the_borderer — 2014-02-28T13:24:28-05:00 — #16
I'd agree, but when their families have to pay for their mistakes I have a problem.
I spent a year having to live below the poverty line, I don't wish it on anyone.
Except maybe Conservative party MPs.
dragonfrog — 2014-02-28T13:27:05-05:00 — #17
Money in an FDIC-insured institution, whether it's cash or not, is covered by the insurance. Money in a non-FDIC-insured institution is not. If an FDIC-insured institution started offering accounts denominated in bitcoins, they'd have to work out an agreement with the FDIC first.
This wasn't a failure to be cash-like, it was a failure of Mt Gox to get FDIC insurance. And by the sounds of it, there is no way the FDIC would ever have agreed to work with an institution so poorly run as Mt Gox.
dragonfrog — 2014-02-28T13:30:31-05:00 — #18
I'm not sure if you can, or should, block attempts to spend the stolen btc. But yes, you should be able to track them to a wallet ID, if not to an identifiable person.
What I'm not clear on is, did the customers realize they were getting double-paid and not report it to Mt Gox? Are there a bunch of btc users who have more coins than they think they do, and may never learn about these extra coins, which will therefore never enter circulation again? Or were the coins really stolen?
lhl — 2014-02-28T13:37:07-05:00 — #19
I don't want to trivialize the magnitude/scale of the Mt Gox debacle (7%+ of all bitcoin, $0.5B market value, hundreds of thousands of people affected), but the metaphor is that if a bank gets robbed, that wouldn't devalue dollars to 0, and it doesn't make the concept of money a bad idea.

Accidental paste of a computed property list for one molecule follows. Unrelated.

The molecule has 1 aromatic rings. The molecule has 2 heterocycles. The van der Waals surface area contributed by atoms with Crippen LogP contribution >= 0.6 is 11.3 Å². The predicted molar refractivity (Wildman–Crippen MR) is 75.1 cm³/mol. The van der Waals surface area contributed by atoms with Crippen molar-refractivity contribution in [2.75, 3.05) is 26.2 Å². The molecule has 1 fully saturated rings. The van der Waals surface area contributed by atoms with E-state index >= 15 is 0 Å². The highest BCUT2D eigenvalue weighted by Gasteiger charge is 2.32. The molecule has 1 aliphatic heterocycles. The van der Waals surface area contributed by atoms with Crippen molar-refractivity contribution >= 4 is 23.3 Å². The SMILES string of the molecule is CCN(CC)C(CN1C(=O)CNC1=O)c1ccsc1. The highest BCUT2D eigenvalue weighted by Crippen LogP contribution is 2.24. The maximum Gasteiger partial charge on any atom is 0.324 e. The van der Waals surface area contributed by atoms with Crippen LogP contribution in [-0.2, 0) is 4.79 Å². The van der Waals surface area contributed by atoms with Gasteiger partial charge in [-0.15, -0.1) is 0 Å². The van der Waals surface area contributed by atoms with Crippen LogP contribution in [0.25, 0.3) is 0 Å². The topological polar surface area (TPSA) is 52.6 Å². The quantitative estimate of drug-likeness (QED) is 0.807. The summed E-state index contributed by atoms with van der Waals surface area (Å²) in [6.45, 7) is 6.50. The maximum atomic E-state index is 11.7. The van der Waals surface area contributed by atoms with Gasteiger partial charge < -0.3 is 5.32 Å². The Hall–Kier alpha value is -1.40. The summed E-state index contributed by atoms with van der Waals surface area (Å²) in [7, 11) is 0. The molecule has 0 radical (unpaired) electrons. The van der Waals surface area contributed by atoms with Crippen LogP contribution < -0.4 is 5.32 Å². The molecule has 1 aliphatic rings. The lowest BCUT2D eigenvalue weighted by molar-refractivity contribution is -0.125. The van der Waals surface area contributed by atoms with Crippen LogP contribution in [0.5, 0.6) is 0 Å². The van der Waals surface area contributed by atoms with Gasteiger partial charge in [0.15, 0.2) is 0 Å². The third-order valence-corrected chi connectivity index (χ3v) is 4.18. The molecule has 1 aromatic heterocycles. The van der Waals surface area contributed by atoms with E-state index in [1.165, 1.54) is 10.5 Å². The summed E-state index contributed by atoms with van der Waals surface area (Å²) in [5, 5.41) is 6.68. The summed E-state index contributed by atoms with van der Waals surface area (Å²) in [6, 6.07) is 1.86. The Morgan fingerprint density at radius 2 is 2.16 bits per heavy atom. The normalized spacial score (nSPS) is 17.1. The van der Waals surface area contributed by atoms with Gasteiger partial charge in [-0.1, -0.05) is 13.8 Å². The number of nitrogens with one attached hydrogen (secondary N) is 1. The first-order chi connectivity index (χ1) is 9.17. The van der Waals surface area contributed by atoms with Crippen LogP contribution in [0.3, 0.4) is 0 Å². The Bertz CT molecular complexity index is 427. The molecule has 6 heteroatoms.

Like cash, bitcoin is susceptible to theft, however there's a whole set of best practices - regular audits, cold wallets that could minimize the risk if you chose to store your coins with a third party (which is currently necessary if you are exchanging/trading coins, however, I'd guess that most of the coins lost by Mt Gox probably shouldn't have been left there in the first place - one of the points of bitcoin is to remove that sort of counterparty risk). If Mt Gox were properly run (as they had previously claimed, with regular audits and 98% of their funds in cold storage) there's no way they could have lost everything like they announced. It's very confusing when/how they lost their coins and hopefully we'll get the actual/real story of what happened sooner rather than later (or never).
Gox's implosion will force exchanges and other coin handlers to be much more transparent (trusted third party audits, cryptographic proof of solvency, at least), but there's no question that bitcoin's susceptibility to theft (both for individuals and institutions) and its dependence on up-to-snuff computer security (which people are horrible at) are big issues, as are the regular-currency notions that money being held by third parties are safer. At least historically, this has not been the case for crypto-coins.
With that being said, here's a sampling of how some other companies that deal with/hold large amounts of crypto-currency secure their coins:
boundegar — 2014-02-28T14:04:08-05:00 — #20
Actually I think the fun part is watching the very same die-hard libertarians who were ardent cheerleaders last week, suddenly remember they never trusted cryptocurrency in the first place and hoped all along it would crash.
This comment thread, for example.